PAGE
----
When Prime Minister Raja Pervaiz Ashraf came into power, few expected he would make it till the end of the incumbent government’s tenure. The premier can now, however, breathe a sigh of relief.
The Supreme Court retracted a contempt notice against Premier Ashraf on Wednesday after Law Minister Farooq H Naek appeared before the court and presented a receipt that Swiss authorities have received a letter pertaining to graft cases against President Asif Ali Zardari from Pakistan’s Ambassador in Switzerland.
Along with the receipt, Naek also presented Ashraf’s approval and the law ministry’s summary regarding the letter.
Heading the hearing, Justice Anwar Zaheer Jamali, who penned down the order, said that the government complied with the court’s directives, hence the contempt issue was disposed of by the court – which also withdrew proceedings against the federal government.
In an unusual expression of satisfaction, the court said in its written order that all related documents have been placed on record to show that Para 178 of the National Reconciliation Ordinance (NRO) judgment (which calls for a letter to Swiss authorities) has been complied with in entirety.
Naek’s media talk
Amidst this mood of reconciliation, Naek, who was speaking on the premises of the Supreme Court, triumphantly confirmed that the court had disposed of the contempt of court notice against Prime Minister Ashraf and said that the government has complied with directions given by the Supreme Court.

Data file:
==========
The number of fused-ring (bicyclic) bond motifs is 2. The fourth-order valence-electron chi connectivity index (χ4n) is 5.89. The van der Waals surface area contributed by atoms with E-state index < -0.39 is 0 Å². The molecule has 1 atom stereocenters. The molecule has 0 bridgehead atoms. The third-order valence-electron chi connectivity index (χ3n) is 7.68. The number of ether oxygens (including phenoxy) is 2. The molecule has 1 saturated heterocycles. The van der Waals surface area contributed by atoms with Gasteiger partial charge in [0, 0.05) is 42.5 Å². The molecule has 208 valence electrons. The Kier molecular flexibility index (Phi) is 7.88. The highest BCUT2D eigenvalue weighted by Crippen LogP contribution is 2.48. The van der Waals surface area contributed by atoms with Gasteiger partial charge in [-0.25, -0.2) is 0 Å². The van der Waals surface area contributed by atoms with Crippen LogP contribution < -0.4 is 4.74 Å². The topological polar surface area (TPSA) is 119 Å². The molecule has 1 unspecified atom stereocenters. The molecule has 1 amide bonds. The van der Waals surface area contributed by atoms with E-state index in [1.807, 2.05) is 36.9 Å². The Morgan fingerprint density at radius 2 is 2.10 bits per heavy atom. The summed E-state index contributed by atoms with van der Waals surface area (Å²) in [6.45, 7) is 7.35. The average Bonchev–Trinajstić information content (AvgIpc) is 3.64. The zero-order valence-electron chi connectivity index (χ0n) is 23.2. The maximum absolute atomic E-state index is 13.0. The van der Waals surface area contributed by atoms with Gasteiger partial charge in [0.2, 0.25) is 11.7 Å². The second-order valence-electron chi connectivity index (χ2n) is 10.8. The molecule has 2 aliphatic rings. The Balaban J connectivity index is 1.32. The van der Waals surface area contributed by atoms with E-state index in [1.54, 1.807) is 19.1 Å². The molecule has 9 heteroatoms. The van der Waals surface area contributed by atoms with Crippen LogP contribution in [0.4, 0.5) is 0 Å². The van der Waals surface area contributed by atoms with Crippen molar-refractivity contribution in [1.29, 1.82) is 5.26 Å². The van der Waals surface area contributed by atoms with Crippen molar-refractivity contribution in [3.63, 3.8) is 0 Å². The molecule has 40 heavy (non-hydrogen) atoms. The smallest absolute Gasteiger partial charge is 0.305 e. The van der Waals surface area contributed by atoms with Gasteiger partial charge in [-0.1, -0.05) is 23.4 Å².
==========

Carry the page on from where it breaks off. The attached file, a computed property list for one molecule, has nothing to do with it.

“We do not want any confrontation within institutions … We want all institutions to play while being in their crease … Whenever the court issues orders, we comply with it. We want democracy to thrive in this country and don’t want it to derail.”
Malik Qayyum: New target?
With Premier Ashraf escaping the fate former premier Yousaf Raza Gilani couldn’t, the new focus of the NRO implementation case may be former attorney general Malik Qayyum. During Wednesday’s hearing, Justice Asif Saeed Khosa maintained that Malik Qayyum had misused his authority as the attorney general.
The National Accountability Bureau (NAB), on the other hand, initially seemed less than willing to pin the blame on Qayyum. When asked whether a reference was filed against Qayyum, the NAB prosecutor general said his organisation wanted its inquiry against Qayyum to be stopped, because the former attorney general had merely complied with government orders.
Justice Jamali, however, was not willing to let Qayyum off the hook so easily, pointing out that the government had detached itself from Qayyum’s letter and had retracted it while sending a new letter.
Succumbing to this line of argument, NAB authorities then agreed with the court that Qayyum’s act of writing the letter should be reassessed in light of the recent Asghar Khan and Anita Turab case – both of which emphasise that civil servants are not bound to comply with illegal orders.
The court then gave NAB till December 4 to decide its next step in the inquiry against Qayyum.
The graft cases against President Asif Ali Zardari were shelved in 2007 after the then attorney-general Qayyum wrote letters to the Swiss authorities following the promulgation of the NRO. The Supreme Court, however, scrapped the NRO in 2009 and declared that all cases closed under the defunct law stood open.
Published in The Express Tribune, November 15th, 2012.